Camille Mauclair

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Camille Mauclair by Félix Vallotton, which appeared in Le Livre des masques by Remy de Gourmont (vol. II, 1898).)

Séverin Faust (December 29, 1872, Paris – April 23, 1945), better known by his pseudonym Camille Mauclair, was a French poet, novelist, biographer, travel writer, and art critic.[1]

Mauclair was a great admirer of Stéphane Mallarmé, to whom he dedicated several works, and of Maurice Maeterlinck,[2] he was initially a poet and novelist. His poetry attracted some attention and was set to music by Ernest Bloch, Gustave Charpentier, and Ernest Chausson and Nadia Boulanger.[1][3] His best-known novel is Le Soleil des morts (1898),[1] a roman à clef containing fictionalized portraits of leading avant-garde writers, artists, and musicians of the 1890s, which has been recognized as an important historical document of the fin de siècle.[4] He also wrote several non-fiction books about music including Schumann (1906), The Religion of Music (1909), The History of European Music from 1850-1914 (1914) and The Heroes of the Orchestra (1921) which contributed greatly to French awareness of musical trends in turn-of-the-century Paris.[5]

As art critic at the Mercure de France, he attacked artists such as Paul Gauguin and Henri de Toulouse-Lautrec, though he expressed his admiration when their work became accepted.[6]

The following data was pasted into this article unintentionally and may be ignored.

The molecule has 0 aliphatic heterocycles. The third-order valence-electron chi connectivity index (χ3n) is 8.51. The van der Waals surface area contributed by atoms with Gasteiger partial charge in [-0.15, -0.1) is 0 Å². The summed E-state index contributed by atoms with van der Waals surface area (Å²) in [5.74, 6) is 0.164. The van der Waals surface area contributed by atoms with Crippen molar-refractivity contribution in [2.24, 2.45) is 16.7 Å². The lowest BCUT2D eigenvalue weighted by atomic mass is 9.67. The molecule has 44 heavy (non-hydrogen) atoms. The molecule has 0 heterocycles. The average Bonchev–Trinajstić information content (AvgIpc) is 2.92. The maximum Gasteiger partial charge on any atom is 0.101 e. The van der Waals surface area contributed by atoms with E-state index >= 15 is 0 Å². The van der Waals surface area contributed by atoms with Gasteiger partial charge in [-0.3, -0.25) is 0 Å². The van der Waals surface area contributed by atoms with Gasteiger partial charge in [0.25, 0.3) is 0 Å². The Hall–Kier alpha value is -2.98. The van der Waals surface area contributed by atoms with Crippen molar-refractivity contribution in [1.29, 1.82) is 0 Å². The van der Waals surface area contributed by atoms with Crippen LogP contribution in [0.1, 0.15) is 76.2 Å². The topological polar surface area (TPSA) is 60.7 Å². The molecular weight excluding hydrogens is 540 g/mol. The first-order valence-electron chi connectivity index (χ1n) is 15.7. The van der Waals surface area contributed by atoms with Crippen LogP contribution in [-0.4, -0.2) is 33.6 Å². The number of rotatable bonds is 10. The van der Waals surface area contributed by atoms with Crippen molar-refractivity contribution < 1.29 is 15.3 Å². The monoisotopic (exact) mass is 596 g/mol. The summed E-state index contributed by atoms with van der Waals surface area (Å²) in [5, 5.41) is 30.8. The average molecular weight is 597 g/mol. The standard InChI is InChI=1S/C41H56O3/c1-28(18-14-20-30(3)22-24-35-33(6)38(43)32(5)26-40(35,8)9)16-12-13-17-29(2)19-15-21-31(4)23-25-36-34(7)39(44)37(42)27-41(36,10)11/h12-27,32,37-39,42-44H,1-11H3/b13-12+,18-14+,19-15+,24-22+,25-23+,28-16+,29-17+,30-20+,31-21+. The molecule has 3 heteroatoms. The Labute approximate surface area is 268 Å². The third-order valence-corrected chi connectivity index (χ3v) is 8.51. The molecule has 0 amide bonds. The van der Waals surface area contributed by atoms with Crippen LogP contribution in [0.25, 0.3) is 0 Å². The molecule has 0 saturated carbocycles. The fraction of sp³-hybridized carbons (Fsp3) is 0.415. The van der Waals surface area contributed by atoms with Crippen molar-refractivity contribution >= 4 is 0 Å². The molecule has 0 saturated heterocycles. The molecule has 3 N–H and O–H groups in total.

Later in life he wrote mainly nonfiction, including travel writing such as Normandy (1939), biographies of writers, artists, and musicians, and art criticism; in his art criticism, he supported impressionism and symbolism,[1] but disdained Fauvism, writing of the style that "a pot of paint has been flung in the face of the public".[7] He also provided the libretto for Antoine Mariotte's 3-act 'conte lyrique' Nele Dooryn, premiered at the Opéra-Comique in 1940.[8]

At the end of his life, he collaborated with the Vichy France-regime, and worked for the Grand Magazine illustré de la Race : Revivre.[9]

He was also a cofounder of the Théâtre de l'Œuvre with Lugné-Poe.[1]


  1. ^ a b c d e Shirlee Emmons & Wilbur Watkin Lewis (2006). "Mauclair, Camille". Researching the Song: A Lexicon. Oxford University Press. p. 303. ISBN 0-19-515202-6. 
  2. ^ Bertrand Marchal (1998), Mallarmé, Presses Paris Sorbonne ISBN 2-84050-120-1
  3. ^ Nadia Boulanger, Ten Songs, Hildegard Publishing Co.
  4. ^ Susan Youens (1987). "Le Soleil des morts: A Fin-de-siècle Portrait Gallery". 19th-Century Music. 11 (1): 43–58. doi:10.1525/ncm.1987.11.1.02a00030. 
  5. ^ Yeoland, R.H. (2009). La Contribution Litteraire de Camille Mauclair Au Domaine Musical Parisien. ISBN 0-7734-4860-8. 
  6. ^ Jensen, Robert. Marketing Modernism in Fin-de-siècle Europe. Princeton University Press. p. 334. 
  7. ^ Ian Chilver, ed. (2004). "Fauvism". The Oxford Dictionary of Art. Oxford University Press.  Retrieved from on February 29, 2008.
  8. ^ Wolff S. Un demi-siècle d'Opéra-Comique (1900-1950). André Bonne, Paris, 1953.
  9. ^ Romy Golan (1995). "From Fin de Siècle to Vichy: The Cultural Hygienics of Camille (Faust) Mauclair". In Linda Nochlin & Tamar Garb. The Jew in the Text: Modernity and the Construction of Identity. Thames & Hudson. ISBN 0-500-01667-4. 

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